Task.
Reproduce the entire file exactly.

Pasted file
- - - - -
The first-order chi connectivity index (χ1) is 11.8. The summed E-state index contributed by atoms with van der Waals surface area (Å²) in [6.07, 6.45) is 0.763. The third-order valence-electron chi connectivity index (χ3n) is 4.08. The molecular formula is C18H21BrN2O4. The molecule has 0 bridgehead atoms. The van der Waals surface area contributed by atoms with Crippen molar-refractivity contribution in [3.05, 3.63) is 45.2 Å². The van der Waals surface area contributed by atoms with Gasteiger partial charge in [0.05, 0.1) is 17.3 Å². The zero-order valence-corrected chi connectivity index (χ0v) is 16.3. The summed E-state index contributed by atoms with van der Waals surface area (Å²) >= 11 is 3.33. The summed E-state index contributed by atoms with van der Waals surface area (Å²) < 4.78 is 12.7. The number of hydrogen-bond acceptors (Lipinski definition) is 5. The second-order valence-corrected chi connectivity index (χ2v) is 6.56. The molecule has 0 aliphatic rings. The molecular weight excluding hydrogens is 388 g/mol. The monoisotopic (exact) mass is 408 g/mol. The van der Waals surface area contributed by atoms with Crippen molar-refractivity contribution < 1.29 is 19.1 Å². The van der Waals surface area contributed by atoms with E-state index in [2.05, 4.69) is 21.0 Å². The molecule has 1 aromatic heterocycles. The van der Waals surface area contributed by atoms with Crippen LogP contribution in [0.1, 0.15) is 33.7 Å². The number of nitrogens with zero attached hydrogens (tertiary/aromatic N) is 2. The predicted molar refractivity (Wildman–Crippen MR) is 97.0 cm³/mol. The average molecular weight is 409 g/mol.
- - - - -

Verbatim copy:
The first-order chi connectivity index (χ1) is 11.8. The summed E-state index contributed by atoms with van der Waals surface area (Å²) in [6.07, 6.45) is 0.763. The third-order valence-electron chi connectivity index (χ3n) is 4.08. The molecular formula is C18H21BrN2O4. The molecule has 0 bridgehead atoms. The van der Waals surface area contributed by atoms with Crippen molar-refractivity contribution in [3.05, 3.63) is 45.2 Å². The van der Waals surface area contributed by atoms with Gasteiger partial charge in [0.05, 0.1) is 17.3 Å². The zero-order valence-corrected chi connectivity index (χ0v) is 16.3. The summed E-state index contributed by atoms with van der Waals surface area (Å²) >= 11 is 3.33. The summed E-state index contributed by atoms with van der Waals surface area (Å²) < 4.78 is 12.7. The number of hydrogen-bond acceptors (Lipinski definition) is 5. The second-order valence-corrected chi connectivity index (χ2v) is 6.56. The molecule has 0 aliphatic rings. The molecular weight excluding hydrogens is 388 g/mol. The monoisotopic (exact) mass is 408 g/mol. The van der Waals surface area contributed by atoms with Crippen molar-refractivity contribution < 1.29 is 19.1 Å². The van der Waals surface area contributed by atoms with E-state index in [2.05, 4.69) is 21.0 Å². The molecule has 1 aromatic heterocycles. The van der Waals surface area contributed by atoms with Crippen LogP contribution in [0.1, 0.15) is 33.7 Å². The number of nitrogens with zero attached hydrogens (tertiary/aromatic N) is 2. The predicted molar refractivity (Wildman–Crippen MR) is 97.0 cm³/mol. The average molecular weight is 409 g/mol.